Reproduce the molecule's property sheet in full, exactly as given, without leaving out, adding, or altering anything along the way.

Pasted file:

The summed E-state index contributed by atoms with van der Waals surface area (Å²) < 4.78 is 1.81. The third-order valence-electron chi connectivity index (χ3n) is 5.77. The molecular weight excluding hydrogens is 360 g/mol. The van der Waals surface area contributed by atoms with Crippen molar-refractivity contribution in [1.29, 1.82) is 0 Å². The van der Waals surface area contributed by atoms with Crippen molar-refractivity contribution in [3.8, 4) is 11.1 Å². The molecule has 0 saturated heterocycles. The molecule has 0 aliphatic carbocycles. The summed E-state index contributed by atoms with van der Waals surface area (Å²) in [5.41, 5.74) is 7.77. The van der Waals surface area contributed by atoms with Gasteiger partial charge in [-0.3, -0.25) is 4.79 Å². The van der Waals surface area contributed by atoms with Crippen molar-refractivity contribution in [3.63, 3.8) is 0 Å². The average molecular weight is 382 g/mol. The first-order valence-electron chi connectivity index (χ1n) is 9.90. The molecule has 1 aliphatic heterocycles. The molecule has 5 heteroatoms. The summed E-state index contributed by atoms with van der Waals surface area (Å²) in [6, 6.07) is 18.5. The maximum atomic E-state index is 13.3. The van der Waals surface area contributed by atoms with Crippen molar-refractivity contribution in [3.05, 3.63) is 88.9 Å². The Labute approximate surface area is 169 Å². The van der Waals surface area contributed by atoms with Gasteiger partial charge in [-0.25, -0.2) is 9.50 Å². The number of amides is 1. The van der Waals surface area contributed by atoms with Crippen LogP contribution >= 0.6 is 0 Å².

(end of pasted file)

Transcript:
The summed E-state index contributed by atoms with van der Waals surface area (Å²) < 4.78 is 1.81. The third-order valence-electron chi connectivity index (χ3n) is 5.77. The molecular weight excluding hydrogens is 360 g/mol. The van der Waals surface area contributed by atoms with Crippen molar-refractivity contribution in [1.29, 1.82) is 0 Å². The van der Waals surface area contributed by atoms with Crippen molar-refractivity contribution in [3.8, 4) is 11.1 Å². The molecule has 0 saturated heterocycles. The molecule has 0 aliphatic carbocycles. The summed E-state index contributed by atoms with van der Waals surface area (Å²) in [5.41, 5.74) is 7.77. The van der Waals surface area contributed by atoms with Gasteiger partial charge in [-0.3, -0.25) is 4.79 Å². The van der Waals surface area contributed by atoms with Crippen molar-refractivity contribution in [3.63, 3.8) is 0 Å². The average molecular weight is 382 g/mol. The first-order valence-electron chi connectivity index (χ1n) is 9.90. The molecule has 1 aliphatic heterocycles. The molecule has 5 heteroatoms. The summed E-state index contributed by atoms with van der Waals surface area (Å²) in [6, 6.07) is 18.5. The maximum atomic E-state index is 13.3. The van der Waals surface area contributed by atoms with Crippen molar-refractivity contribution in [3.05, 3.63) is 88.9 Å². The Labute approximate surface area is 169 Å². The van der Waals surface area contributed by atoms with Gasteiger partial charge in [-0.25, -0.2) is 9.50 Å². The number of amides is 1. The van der Waals surface area contributed by atoms with Crippen LogP contribution >= 0.6 is 0 Å².